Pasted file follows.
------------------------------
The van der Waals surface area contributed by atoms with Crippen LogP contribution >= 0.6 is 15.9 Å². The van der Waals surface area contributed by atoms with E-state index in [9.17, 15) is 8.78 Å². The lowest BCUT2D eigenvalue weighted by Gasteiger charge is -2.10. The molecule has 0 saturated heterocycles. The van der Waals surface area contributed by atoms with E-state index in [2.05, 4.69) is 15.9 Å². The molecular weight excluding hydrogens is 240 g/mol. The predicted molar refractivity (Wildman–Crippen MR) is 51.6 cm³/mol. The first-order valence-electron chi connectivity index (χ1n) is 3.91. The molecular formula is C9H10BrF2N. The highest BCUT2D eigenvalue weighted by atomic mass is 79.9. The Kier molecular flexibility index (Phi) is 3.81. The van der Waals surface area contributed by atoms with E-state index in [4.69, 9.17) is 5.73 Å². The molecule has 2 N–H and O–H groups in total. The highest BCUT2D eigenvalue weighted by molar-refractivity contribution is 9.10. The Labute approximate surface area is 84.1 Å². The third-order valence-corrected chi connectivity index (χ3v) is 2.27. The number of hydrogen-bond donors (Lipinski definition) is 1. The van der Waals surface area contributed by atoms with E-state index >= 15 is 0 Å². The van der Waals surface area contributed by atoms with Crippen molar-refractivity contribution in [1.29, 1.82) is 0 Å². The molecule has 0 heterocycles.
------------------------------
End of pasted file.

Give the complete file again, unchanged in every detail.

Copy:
The van der Waals surface area contributed by atoms with Crippen LogP contribution >= 0.6 is 15.9 Å². The van der Waals surface area contributed by atoms with E-state index in [9.17, 15) is 8.78 Å². The lowest BCUT2D eigenvalue weighted by Gasteiger charge is -2.10. The molecule has 0 saturated heterocycles. The van der Waals surface area contributed by atoms with E-state index in [2.05, 4.69) is 15.9 Å². The molecular weight excluding hydrogens is 240 g/mol. The predicted molar refractivity (Wildman–Crippen MR) is 51.6 cm³/mol. The first-order valence-electron chi connectivity index (χ1n) is 3.91. The molecular formula is C9H10BrF2N. The highest BCUT2D eigenvalue weighted by atomic mass is 79.9. The Kier molecular flexibility index (Phi) is 3.81. The van der Waals surface area contributed by atoms with E-state index in [4.69, 9.17) is 5.73 Å². The molecule has 2 N–H and O–H groups in total. The highest BCUT2D eigenvalue weighted by molar-refractivity contribution is 9.10. The Labute approximate surface area is 84.1 Å². The third-order valence-corrected chi connectivity index (χ3v) is 2.27. The number of hydrogen-bond donors (Lipinski definition) is 1. The van der Waals surface area contributed by atoms with E-state index >= 15 is 0 Å². The van der Waals surface area contributed by atoms with Crippen molar-refractivity contribution in [1.29, 1.82) is 0 Å². The molecule has 0 heterocycles.